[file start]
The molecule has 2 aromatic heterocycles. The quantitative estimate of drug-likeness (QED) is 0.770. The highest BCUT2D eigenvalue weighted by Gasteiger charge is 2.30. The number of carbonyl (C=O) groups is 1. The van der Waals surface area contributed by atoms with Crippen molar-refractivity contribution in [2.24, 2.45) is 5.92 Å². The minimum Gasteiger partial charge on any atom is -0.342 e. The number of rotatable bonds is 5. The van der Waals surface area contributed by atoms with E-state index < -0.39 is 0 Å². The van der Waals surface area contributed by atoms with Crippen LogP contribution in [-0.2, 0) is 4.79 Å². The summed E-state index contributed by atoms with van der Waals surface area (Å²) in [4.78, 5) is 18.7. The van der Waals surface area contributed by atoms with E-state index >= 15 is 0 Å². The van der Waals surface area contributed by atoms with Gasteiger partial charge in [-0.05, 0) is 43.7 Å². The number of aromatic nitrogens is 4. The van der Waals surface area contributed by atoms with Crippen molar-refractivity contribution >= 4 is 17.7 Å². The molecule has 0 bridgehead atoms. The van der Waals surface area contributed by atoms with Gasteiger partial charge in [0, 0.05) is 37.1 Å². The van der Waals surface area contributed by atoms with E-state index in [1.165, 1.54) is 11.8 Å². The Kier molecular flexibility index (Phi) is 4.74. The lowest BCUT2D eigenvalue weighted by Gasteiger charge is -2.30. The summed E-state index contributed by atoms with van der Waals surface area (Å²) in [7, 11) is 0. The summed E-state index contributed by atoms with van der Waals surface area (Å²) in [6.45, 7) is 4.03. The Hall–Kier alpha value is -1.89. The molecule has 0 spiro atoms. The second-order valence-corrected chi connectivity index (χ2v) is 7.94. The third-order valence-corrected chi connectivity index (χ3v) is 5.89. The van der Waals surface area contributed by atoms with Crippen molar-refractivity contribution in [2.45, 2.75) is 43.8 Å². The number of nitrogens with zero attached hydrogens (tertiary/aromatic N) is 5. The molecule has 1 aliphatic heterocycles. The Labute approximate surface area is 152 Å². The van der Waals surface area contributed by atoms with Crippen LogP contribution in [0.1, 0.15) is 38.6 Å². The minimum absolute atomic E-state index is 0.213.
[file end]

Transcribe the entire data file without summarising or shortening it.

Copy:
The molecule has 2 aromatic heterocycles. The quantitative estimate of drug-likeness (QED) is 0.770. The highest BCUT2D eigenvalue weighted by Gasteiger charge is 2.30. The number of carbonyl (C=O) groups is 1. The van der Waals surface area contributed by atoms with Crippen molar-refractivity contribution in [2.24, 2.45) is 5.92 Å². The minimum Gasteiger partial charge on any atom is -0.342 e. The number of rotatable bonds is 5. The van der Waals surface area contributed by atoms with E-state index < -0.39 is 0 Å². The van der Waals surface area contributed by atoms with Crippen LogP contribution in [-0.2, 0) is 4.79 Å². The summed E-state index contributed by atoms with van der Waals surface area (Å²) in [4.78, 5) is 18.7. The van der Waals surface area contributed by atoms with E-state index >= 15 is 0 Å². The van der Waals surface area contributed by atoms with Gasteiger partial charge in [-0.05, 0) is 43.7 Å². The number of aromatic nitrogens is 4. The van der Waals surface area contributed by atoms with Crippen molar-refractivity contribution >= 4 is 17.7 Å². The molecule has 0 bridgehead atoms. The van der Waals surface area contributed by atoms with Gasteiger partial charge in [0, 0.05) is 37.1 Å². The van der Waals surface area contributed by atoms with E-state index in [1.165, 1.54) is 11.8 Å². The Kier molecular flexibility index (Phi) is 4.74. The lowest BCUT2D eigenvalue weighted by Gasteiger charge is -2.30. The summed E-state index contributed by atoms with van der Waals surface area (Å²) in [7, 11) is 0. The summed E-state index contributed by atoms with van der Waals surface area (Å²) in [6.45, 7) is 4.03. The Hall–Kier alpha value is -1.89. The molecule has 0 spiro atoms. The second-order valence-corrected chi connectivity index (χ2v) is 7.94. The third-order valence-corrected chi connectivity index (χ3v) is 5.89. The van der Waals surface area contributed by atoms with Crippen molar-refractivity contribution in [2.45, 2.75) is 43.8 Å². The number of nitrogens with zero attached hydrogens (tertiary/aromatic N) is 5. The molecule has 1 aliphatic heterocycles. The Labute approximate surface area is 152 Å². The van der Waals surface area contributed by atoms with Crippen LogP contribution in [0.1, 0.15) is 38.6 Å². The minimum absolute atomic E-state index is 0.213.